“Smart” insulins, which are undergoing trials, could revolutionize the way diabetes is managed, scientists say.
Instead of repeated blood tests and injections throughout the day to keep blood sugar in check, a single dose of smart insulin would keep circulating in the body and turn on when needed.
Animal studies show the technology appears to work – at least in mice.
Scientists plan to move to human trials soon, PNAS journal reports.
Experts caution that it will take years of testing before treatments could become a reality for patients.
People with type 1 diabetes, who either do not make or cannot use their own natural insulin, rely on insulin injections to stay well.
In the same time injecting insulin can also make blood sugar levels dip too low, and people with type 1 diabetes must regularly check their blood glucose levels to make sure they are in the right zone.
Diabetes experts have been searching for ways to make blood sugar control easier and more convenient for patients, which is where “smart” insulins come in.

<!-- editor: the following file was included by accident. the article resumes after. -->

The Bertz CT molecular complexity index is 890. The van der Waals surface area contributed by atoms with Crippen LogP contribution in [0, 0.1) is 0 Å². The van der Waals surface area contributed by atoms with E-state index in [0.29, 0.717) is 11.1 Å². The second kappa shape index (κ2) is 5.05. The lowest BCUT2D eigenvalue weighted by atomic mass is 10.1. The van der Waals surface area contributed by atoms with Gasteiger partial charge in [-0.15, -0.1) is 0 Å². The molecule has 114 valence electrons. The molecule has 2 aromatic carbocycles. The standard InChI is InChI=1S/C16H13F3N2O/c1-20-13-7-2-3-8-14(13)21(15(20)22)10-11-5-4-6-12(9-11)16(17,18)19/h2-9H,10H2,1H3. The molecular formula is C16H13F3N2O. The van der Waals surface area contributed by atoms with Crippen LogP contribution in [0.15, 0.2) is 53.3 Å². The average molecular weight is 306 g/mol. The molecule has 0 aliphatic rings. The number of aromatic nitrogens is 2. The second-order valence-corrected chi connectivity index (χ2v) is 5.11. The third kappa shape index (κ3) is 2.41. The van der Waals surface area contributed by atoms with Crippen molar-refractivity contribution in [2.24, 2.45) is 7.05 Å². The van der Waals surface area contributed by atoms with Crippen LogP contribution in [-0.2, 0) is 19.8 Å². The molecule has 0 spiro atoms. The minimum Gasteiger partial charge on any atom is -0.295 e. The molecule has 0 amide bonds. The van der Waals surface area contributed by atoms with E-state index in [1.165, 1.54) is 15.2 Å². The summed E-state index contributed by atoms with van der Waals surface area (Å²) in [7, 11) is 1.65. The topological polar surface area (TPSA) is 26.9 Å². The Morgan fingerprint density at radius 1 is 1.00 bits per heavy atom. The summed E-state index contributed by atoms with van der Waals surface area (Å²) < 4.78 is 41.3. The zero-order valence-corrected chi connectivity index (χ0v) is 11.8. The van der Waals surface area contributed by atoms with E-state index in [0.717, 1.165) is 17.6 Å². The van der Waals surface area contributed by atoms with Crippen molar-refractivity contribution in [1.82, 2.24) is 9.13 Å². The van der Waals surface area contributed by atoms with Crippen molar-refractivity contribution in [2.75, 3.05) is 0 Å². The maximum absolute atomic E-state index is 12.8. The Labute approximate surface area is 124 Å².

There are a few different types in development, but all are designed to automatically activate when blood sugar gets too high and switch off again when it returns to normal.
Dr. Danny Chou from the Massachusetts Institute of Technology (MIT) has been testing a smart insulin that he and his colleagues developed in the lab.
It is a chemically modified version of regular, long-acting insulin.
It has an extra set of molecules stuck on the end that binds it to proteins that circulate in the bloodstream. While it is attached to these, the smart insulin is in its switched off mode.
When blood sugar rises, the smart insulin switches on – glucose locks on to the smart insulin and tells it to get to work.
Dr. Danny Chou said: “My goal is to make life easier and safer for diabetics.
“This is an important advance in insulin therapy.”
The Juvenile Diabetes Research Foundation (JDRF) has been funding work into smart insulins.
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